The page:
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Fewer Good Jobs for College Grads? Not So, Says New Study

By Beckie Supiano

The emerging conventional wisdom is that America's post-recession recovery was dominated by the rise of low-paying, part-time service jobs. But a new analysis challenges that narrative, finding that 2.9 million of the 6.6 million jobs added in the recovery were "good jobs" providing high pay and, in many cases, benefits.

That’s the core finding of "Good Jobs Are Back: College Graduates Are First in Line," a new report from Georgetown University’s Center on Education and the Workforce. It means that "the economy worked the way it’s supposed to," said Anthony P. Carnevale, the center’s director and the report’s lead author.

That’s not to say that the recovery has been perfect or that everyone is doing all right. But a recovery tilted toward good jobs fits what economists would expect to see given the economy’s structural shift to higher-skilled jobs and a pattern where more-skilled workers are last to lose jobs in a recession and first to regain them in a recovery, Mr. Carnevale said.

Let’s take a closer look at what the report has to say, and what it can tell us about the job market for college graduates:

What counts as a good job?

Using census data, the authors grouped jobs into 485 occupations, sorted the occupations by median annual earnings, then divided them into three equal tiers. Jobs in the highest-paid tier of occupations are considered good ones, and they paid full-time, full-year workers more than $53,000 a year. A majority of those jobs also come with benefits like health insurance and employer-sponsored retirement plans. A two-earner household where both workers hold jobs in this category has combined earnings in at least the low six figures.

Who is getting the good jobs?

Overwhelmingly, college graduates. Of the 2.9 million good jobs added during the recovery, 2.8 million went to someone with at least a bachelor’s degree.

What types of good jobs accounted for the growth?

Most of the new ones were in managerial, STEM (science, technology, engineering, and mathematics), and health-care professions. Other types of high-skill work did not fare as well. Education occupations lost 184,000 good jobs during the recovery, according to the report.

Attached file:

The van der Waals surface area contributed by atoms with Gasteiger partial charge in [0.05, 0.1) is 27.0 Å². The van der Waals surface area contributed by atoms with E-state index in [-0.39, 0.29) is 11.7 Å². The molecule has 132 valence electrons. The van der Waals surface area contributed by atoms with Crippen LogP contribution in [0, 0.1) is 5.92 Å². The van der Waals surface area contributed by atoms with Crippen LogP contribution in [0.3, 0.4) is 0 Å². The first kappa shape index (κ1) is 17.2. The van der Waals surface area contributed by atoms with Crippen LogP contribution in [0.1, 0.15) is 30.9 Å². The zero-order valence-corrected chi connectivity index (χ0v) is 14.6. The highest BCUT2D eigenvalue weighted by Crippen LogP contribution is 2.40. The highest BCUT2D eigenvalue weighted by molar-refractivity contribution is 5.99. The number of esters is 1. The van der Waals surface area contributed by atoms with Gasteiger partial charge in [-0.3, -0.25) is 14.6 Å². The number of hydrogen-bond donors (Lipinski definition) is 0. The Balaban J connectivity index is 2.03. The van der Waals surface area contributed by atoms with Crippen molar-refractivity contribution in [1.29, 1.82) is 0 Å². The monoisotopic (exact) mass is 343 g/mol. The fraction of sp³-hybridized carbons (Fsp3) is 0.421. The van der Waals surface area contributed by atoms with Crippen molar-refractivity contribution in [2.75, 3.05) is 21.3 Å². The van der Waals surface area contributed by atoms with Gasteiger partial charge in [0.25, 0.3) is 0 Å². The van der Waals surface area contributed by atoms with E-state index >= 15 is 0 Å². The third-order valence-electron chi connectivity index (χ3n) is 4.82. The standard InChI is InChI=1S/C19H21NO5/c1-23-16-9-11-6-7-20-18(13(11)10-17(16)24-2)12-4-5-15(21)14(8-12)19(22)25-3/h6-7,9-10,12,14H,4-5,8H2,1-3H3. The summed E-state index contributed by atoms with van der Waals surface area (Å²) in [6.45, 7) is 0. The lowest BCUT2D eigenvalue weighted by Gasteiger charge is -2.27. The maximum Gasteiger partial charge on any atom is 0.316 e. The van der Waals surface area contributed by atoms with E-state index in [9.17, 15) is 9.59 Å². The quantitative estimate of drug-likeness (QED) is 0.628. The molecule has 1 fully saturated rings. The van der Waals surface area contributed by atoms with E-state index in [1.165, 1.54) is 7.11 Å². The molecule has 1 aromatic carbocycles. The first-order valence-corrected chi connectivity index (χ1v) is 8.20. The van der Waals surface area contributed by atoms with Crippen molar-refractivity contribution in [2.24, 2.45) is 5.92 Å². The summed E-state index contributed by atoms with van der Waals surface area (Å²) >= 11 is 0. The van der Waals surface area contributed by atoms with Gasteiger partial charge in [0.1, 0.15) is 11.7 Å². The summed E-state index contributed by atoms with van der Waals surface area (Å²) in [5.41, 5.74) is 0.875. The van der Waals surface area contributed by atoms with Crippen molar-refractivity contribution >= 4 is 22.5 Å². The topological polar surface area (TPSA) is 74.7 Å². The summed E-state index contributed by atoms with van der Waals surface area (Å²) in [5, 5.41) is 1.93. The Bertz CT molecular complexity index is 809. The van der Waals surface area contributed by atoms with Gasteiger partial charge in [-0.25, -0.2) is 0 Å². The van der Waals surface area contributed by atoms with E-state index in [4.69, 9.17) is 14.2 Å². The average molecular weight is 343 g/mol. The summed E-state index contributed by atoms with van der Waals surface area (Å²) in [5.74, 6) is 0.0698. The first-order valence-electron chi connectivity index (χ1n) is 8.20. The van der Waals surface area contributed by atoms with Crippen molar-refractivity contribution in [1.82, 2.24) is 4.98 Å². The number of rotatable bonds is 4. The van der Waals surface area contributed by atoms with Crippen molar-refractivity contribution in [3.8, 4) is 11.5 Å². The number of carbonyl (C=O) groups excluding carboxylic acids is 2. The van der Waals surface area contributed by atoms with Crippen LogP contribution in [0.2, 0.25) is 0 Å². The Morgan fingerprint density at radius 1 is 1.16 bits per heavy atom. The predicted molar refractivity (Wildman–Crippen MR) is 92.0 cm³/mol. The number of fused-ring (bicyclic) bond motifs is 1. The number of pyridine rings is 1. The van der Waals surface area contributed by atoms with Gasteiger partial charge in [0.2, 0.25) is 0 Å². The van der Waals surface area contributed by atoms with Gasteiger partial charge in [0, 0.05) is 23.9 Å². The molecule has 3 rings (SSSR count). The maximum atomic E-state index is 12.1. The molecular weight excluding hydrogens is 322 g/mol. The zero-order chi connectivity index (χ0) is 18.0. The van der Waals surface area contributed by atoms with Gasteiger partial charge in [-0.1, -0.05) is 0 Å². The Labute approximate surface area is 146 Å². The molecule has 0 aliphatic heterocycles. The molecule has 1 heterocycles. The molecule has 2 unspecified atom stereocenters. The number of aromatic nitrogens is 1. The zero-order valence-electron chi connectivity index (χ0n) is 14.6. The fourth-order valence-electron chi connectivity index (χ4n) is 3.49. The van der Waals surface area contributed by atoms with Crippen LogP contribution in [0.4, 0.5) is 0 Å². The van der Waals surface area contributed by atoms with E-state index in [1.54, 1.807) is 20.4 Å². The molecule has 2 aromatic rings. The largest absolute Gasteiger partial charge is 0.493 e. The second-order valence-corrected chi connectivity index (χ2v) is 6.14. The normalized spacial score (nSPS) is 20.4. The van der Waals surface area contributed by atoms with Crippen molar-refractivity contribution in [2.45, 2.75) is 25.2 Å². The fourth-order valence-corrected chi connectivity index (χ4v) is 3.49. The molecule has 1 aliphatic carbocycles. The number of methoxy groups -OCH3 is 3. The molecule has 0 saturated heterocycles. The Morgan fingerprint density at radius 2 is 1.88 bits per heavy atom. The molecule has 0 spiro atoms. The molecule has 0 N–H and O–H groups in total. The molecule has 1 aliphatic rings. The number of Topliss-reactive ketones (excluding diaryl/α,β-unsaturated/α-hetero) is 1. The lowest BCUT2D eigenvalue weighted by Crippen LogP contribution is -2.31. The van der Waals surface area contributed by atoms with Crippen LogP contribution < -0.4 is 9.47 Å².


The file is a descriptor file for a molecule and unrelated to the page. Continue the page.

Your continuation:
Why is this analysis of the recovery different from others?

The novelty of the study is how it categorizes jobs. Instead of grouping jobs by industry (the type of employer someone works for), the report groups them by occupation (what someone does on the job).

To explain why that matters, the report uses the home health industry as an example. Home health would be categorized as a low-wage industry because the bulk of its workers are low-paid. But it also employs some high-paid workers, like registered nurses and physical therapists.

Employment for those better-paid positions in home health grew during the recovery. An industry-based categorization would count that as an increase in low-wage jobs. An occupation-based categorization would count it as an increase in high-wage ones.

This report groups all college graduates together, regardless of when they earned their degrees. But aren’t recent grads having a tough time out there?

It depends on your point of comparison. It’s true that recent college graduates have had a harder time in the recession and recovery than have more-experienced ones. But the unemployment rate for recent graduates has come down since the recession, Mr. Carnevale pointed out. And all along the way, they’ve fared much better than did workers with lower levels of education.

"If you’re a college person, and you’re not doing well, just thank your lucky stars" your education didn’t stop at high school, Mr. Carnevale said. "It could be a lot worse."

What about degree creep? Some workers in good jobs might hold a graduate degree they don’t really need.

It’s true that workers in many occupations have higher levels of education than they did in the past.

Still, Mr. Carnevale disagreed with the popular saying that "a graduate degree is the new bachelor’s degree," because the wage premium for bachelor’s-degree holders over high-school graduates endures. That’s largely because less-educated workers’ earnings have dropped. But it’s also the case, he said, that the wage premium has held even as larger shares of the population have taken their place on the college-graduate side of the ledger.

That said, graduates in some majors, like psychology and education, do need to get a graduate degree to see the same average earnings as the typical college graduate, Mr. Carnevale said. And even those whose majors are more lucrative get an additional boost from a graduate degree.

It’s not that college graduates need to get advanced degrees to outearn high-school graduates, in other words. But they might need them to keep up with all the other workers with at least a bachelor’s degree.

Beckie Supiano writes about college affordability, the job market for new graduates, and professional schools, among other things. Follow her on Twitter @becksup, or drop her a line at This email address is being protected from spambots. You need JavaScript enabled to view it.. Read the original article at The Chronicle of Higher Education.

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